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Read stories from others
Here are stories from parents, advocates, educators and others related to the use of restraint and seclusion.
Our son Cole was born fifteen years ago with Down syndrome, and I often say that when he came into this world, he flipped our world upside down in the best possible way. Cole has always been a compassionate, good-natured, and funny guy. He has taught us more lessons than I can possibly recount. But the biggest lesson of all is that if we trust in Cole and follow his lead, he can overcome any challenge that comes his way.
My trauma started at 2 years old after my parents divorced when my dad would beat me. Having a trauma background, I was 6 years old in the second half of kindergarten, as I had gotten kicked out of the last school I went to that couldn’t deal with me, where I was first secluded and Restrained. The school would grab me and lock me in these small closets and leave me in there alone. They would scream at me “are you calm!” From outside the room. Of course, I would not calm down, only tire myself out and fall into crying mode. Then I would be shamed by literally everyone even my parents for self-defense. I would also get very defensive towards these people.
I was hospitalized 13 times during my childhood. It has to be well over 500 times I was restrained but I honestly could not tell you it was that much and that bad. Once I was stripped down naked and given a paper top by male staff while an inpatient and then locked in one of the non-padded safe rooms for 5 days. Refused to give me a blanket or pillow, I literally had nothing. The walls and floor were concrete and I was puny shivering like crazy while the building was 65 degrees fahrenheit. I couldn’t curl into a fetal position well enough to stay warm. I was punched by some kid in the face before this happened and instead of me getting the help she told them I punched her in the face and they screamed liar to my face as I pleaded for help. Mind you this place was a religious hospital too.
enforcement or SROs in the school setting that may not be credentialed to work with kids. I am concerned that there is zero representation of tracking circumstances for these children charged by SROs or School Districts that address specifically the lack of fidelity to the legal binding contract of the child’s IEP (Individual Educational Plan) to which is Federally mandated by law or in a child’s behavioral intervention plan (BIP). The criteria that are placed into these legally binding documents is what results from that child’s functional behavioral assessment (FBA), which is conducted by appropriately licensed staff.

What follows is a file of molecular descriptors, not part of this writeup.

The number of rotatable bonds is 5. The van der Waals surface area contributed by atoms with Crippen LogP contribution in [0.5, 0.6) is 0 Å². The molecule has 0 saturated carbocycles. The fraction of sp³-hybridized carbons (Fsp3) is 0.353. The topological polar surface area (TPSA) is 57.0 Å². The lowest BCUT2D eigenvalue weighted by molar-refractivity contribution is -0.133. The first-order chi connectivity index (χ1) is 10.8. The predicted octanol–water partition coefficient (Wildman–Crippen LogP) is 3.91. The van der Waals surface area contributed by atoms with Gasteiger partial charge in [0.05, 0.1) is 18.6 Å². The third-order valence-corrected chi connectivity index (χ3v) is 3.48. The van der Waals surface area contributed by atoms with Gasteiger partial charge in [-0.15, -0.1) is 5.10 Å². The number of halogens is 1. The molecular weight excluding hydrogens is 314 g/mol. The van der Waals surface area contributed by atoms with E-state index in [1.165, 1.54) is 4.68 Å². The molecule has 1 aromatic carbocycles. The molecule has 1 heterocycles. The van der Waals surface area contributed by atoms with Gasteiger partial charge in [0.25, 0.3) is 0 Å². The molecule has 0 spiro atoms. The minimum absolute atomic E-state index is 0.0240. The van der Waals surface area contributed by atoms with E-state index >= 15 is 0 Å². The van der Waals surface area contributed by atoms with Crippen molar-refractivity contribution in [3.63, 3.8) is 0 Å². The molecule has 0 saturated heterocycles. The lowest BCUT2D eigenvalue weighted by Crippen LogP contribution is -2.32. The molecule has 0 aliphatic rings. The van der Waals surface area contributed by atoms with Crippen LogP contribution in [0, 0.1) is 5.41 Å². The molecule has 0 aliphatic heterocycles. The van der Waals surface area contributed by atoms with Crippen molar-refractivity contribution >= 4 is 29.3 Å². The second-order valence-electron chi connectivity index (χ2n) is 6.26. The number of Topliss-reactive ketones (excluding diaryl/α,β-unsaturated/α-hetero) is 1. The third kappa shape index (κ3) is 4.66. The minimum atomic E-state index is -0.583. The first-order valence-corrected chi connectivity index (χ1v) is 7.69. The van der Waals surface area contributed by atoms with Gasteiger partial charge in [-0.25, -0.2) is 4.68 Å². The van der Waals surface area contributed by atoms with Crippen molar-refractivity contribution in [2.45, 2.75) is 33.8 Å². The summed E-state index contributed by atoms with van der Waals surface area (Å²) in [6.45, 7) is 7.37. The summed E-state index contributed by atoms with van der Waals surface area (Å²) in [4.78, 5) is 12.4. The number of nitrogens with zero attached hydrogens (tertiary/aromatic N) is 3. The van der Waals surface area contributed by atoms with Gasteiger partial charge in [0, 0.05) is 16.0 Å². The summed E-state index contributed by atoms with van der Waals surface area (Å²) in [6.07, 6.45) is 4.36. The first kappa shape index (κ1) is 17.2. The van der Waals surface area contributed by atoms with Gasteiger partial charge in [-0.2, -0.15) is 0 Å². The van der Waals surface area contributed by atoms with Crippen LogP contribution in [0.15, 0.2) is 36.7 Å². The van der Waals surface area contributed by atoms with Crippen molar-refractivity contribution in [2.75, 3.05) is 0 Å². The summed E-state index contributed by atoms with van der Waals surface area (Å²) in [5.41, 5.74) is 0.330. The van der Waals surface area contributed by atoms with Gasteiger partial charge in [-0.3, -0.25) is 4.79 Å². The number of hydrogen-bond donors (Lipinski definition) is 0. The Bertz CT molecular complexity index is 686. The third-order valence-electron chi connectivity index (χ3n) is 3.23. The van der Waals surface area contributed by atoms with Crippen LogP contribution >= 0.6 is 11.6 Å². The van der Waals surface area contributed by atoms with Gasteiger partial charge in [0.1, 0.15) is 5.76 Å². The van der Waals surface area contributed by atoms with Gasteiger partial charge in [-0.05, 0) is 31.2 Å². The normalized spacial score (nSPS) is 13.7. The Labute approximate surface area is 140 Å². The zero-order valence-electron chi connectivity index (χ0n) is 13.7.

Remember that feeling you had the first day you left your helpless, months-old baby at daycare? That anguished, groveling, fear? How you needed to believe, so desperately, in the goodness of people, in their ability to be gentle, patient, and honest? Imagine feeling that every day for 13 years, and then imagine someone, or maybe 2 or 3 (or up to 9!) adults restraining your innocent, disabled, utterly helpless boy for 7, 10, 20 minutes and then sending him home without a word, day after day. Imagine that.
My son is autistic and has a significant intellectual disability. He attends middle school in a self-contained classroom. Recently, we learned that one of his classmates was physically restrained by staff 33 times in a period of 8 weeks — at least once to the point of unconsciousness — without report to the child’s parents. My son and all the students in the classroom witnessed this and have been significantly traumatized by it. We are very grateful that the parent of this child shared with us this information when she was finally informed. Otherwise, we might never have known what our children had been exposed to, or why they were showing such signs of distress.
have a unique way of leaving reality behind them. A child playing dress-up puts on a cardboard crown holds their plastic staff, does a royal wave, and becomes a queen or king. A child opens a box of crayons, colors the green of jungle leaves, the blue of a running river, the yellow of a lion’s fur, and is transported to a new adventurous world. In my opinion, a child’s greatest role is bringing imagination into the world.
It was hard to bring my son to school again. He had dutifully gone to school each day, unable to tell me about what he was being subjected to, never resisting or complaining. But the day he was to start at the new school the effect the experience had had on him was plain: he trembled from head to foot. His legs shook so hard I couldn’t get his socks on. I said over and over, “This is the NEW school, sweetie. The NEW school. It’s safe. I promise.”
One day in August 2013, I walked into the cafeteria of my son’s school, looking to speak with his teacher. The room was crowded and noisy, filled with disabled kids, their teachers, and aides, assembling before the start of a day of Extended School Year (ESY) services or summer school. I couldn’t get very close to the teacher.
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